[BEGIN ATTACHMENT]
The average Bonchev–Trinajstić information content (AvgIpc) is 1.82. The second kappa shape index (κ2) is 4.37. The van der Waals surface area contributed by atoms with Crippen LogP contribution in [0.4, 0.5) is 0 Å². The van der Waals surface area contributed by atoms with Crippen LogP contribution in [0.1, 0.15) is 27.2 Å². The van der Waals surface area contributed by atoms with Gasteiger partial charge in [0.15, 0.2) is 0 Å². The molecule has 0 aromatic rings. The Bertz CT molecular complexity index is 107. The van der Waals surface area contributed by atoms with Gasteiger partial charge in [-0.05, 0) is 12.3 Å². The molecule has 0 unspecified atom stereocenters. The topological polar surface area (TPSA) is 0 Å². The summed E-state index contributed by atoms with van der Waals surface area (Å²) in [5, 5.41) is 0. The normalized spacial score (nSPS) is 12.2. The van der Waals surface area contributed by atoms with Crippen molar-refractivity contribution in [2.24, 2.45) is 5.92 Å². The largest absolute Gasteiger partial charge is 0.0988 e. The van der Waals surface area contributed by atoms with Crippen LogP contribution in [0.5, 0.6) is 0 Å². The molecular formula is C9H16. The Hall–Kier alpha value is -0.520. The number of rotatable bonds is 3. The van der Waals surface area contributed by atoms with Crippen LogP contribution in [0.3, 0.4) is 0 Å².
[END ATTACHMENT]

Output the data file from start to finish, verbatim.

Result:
The average Bonchev–Trinajstić information content (AvgIpc) is 1.82. The second kappa shape index (κ2) is 4.37. The van der Waals surface area contributed by atoms with Crippen LogP contribution in [0.4, 0.5) is 0 Å². The van der Waals surface area contributed by atoms with Crippen LogP contribution in [0.1, 0.15) is 27.2 Å². The van der Waals surface area contributed by atoms with Gasteiger partial charge in [0.15, 0.2) is 0 Å². The molecule has 0 aromatic rings. The Bertz CT molecular complexity index is 107. The van der Waals surface area contributed by atoms with Gasteiger partial charge in [-0.05, 0) is 12.3 Å². The molecule has 0 unspecified atom stereocenters. The topological polar surface area (TPSA) is 0 Å². The summed E-state index contributed by atoms with van der Waals surface area (Å²) in [5, 5.41) is 0. The normalized spacial score (nSPS) is 12.2. The van der Waals surface area contributed by atoms with Crippen molar-refractivity contribution in [2.24, 2.45) is 5.92 Å². The largest absolute Gasteiger partial charge is 0.0988 e. The van der Waals surface area contributed by atoms with Crippen LogP contribution in [0.5, 0.6) is 0 Å². The molecular formula is C9H16. The Hall–Kier alpha value is -0.520. The number of rotatable bonds is 3. The van der Waals surface area contributed by atoms with Crippen LogP contribution in [0.3, 0.4) is 0 Å².